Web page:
Heritage designated buildings must balance the often competing priorities of heritage conservation and energy efficiency. The City of Victoria looked to RDH for help in developing an energy retrofit strategy for heritage buildings.
The renewal of heritage buildings is a priority for many local governments and provincial/state agencies as a means of revitalizing core city neighbourhoods, conserving character defining elements of landmark buildings and improving their durability and seismic resilience. In parallel, efforts are being made to improve the energy efficiency of buildings to improve building energy affordability and lower greenhouse gas emissions. There is a perception that energy efficiency and heritage conservation are incompatible objectives, centred largely around the replacement of windows. As such, designated heritage buildings are often exempted from building energy codes and product standards (e.g., BC Energy Efficiency Act).
RDH was hired by the City of Victoria to determine the potential for facilitating energy efficiency upgrades to existing, heritage designated buildings. The objective of the work was to determine which “deep energy retrofits” were conducive to heritage rehabilitations and/or seismic upgrades occurring through the City’s existing heritage renewal incentive programs (Tax Incentive Program and Building Incentive Program), available to buildings in the Downtown Core Area. Proposed amendments to the program will encourage building owners to improve the energy efficiency of their buildings at a time when substantial rehabilitation and upgrades are occurring.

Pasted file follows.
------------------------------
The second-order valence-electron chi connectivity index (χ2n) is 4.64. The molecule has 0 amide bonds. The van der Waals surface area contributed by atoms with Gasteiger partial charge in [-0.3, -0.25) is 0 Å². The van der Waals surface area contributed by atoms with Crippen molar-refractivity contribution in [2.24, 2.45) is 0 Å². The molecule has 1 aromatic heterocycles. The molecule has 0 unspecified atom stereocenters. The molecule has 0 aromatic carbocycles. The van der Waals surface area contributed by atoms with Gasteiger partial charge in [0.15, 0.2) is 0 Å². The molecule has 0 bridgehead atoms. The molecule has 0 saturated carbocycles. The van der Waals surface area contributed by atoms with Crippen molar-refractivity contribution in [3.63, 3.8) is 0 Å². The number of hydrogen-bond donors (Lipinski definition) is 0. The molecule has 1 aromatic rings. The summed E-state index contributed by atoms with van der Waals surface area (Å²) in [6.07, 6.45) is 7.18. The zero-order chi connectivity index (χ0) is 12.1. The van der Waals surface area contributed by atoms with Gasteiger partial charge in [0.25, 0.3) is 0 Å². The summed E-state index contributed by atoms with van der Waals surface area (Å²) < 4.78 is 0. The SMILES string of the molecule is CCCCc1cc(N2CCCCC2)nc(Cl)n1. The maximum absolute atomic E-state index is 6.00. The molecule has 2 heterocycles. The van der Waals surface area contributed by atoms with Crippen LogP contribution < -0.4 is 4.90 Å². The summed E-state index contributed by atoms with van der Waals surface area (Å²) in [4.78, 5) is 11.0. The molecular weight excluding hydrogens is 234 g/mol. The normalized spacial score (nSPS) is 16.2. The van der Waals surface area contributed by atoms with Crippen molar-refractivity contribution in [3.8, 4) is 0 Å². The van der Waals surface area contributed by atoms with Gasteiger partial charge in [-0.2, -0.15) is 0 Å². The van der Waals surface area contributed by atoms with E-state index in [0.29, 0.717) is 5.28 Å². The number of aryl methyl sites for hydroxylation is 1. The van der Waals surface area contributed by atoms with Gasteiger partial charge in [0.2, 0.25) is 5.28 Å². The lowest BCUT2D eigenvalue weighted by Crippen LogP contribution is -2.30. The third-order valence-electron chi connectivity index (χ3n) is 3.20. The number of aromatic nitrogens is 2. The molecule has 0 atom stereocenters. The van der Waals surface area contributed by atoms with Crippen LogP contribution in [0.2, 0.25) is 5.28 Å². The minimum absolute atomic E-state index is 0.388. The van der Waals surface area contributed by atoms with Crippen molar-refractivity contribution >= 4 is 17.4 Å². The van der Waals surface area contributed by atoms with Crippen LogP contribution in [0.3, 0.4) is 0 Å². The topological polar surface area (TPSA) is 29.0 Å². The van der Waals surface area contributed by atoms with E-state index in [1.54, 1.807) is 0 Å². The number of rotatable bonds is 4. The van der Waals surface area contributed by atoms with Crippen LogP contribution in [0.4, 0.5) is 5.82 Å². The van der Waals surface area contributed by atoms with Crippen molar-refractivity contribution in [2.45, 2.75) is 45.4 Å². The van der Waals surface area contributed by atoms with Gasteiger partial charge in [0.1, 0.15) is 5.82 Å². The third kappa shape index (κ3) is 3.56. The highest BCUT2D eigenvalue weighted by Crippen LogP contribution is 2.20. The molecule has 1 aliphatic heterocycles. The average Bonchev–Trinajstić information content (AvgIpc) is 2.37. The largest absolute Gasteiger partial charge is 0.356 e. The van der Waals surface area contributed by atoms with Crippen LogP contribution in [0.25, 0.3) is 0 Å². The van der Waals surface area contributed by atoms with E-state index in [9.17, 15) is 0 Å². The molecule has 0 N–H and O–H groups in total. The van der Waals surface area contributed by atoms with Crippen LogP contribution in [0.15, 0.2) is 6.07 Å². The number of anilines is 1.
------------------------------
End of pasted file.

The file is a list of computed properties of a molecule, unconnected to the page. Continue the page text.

RDH conducted building energy benchmarking for 6 buildings that participated in the incentive program for seismic upgrades. Following that, RDH developed calibrated energy models for three of the buildings, including office, rental and strata housing. The modelling results show the energy impact of efficiency measures that conserve character defining elements. RDH conducted a review of municipal and provincial policy and incentive measures and utility demand-side management programs to establish recommendations to the City of Victoria.
The project was completed in 2014, and aims to educate, engage, and encourage building owners and developers about energy efficiency retrofit opportunities that are compatible with heritage preservation principles.
Our findings demonstrated that gains in energy efficiency can be made from cost-effective upgrades to the enclosure, mechanical, and electrical systems without infringing upon heritage features. The results reinforce that energy retrofits of heritage buildings are appropriate at the time of seismic upgrades and rehabilitation. These retrofits also provide an opportunity for greater comfort and livability, a reduction in operating costs, and the extension of the life and durability of these important buildings.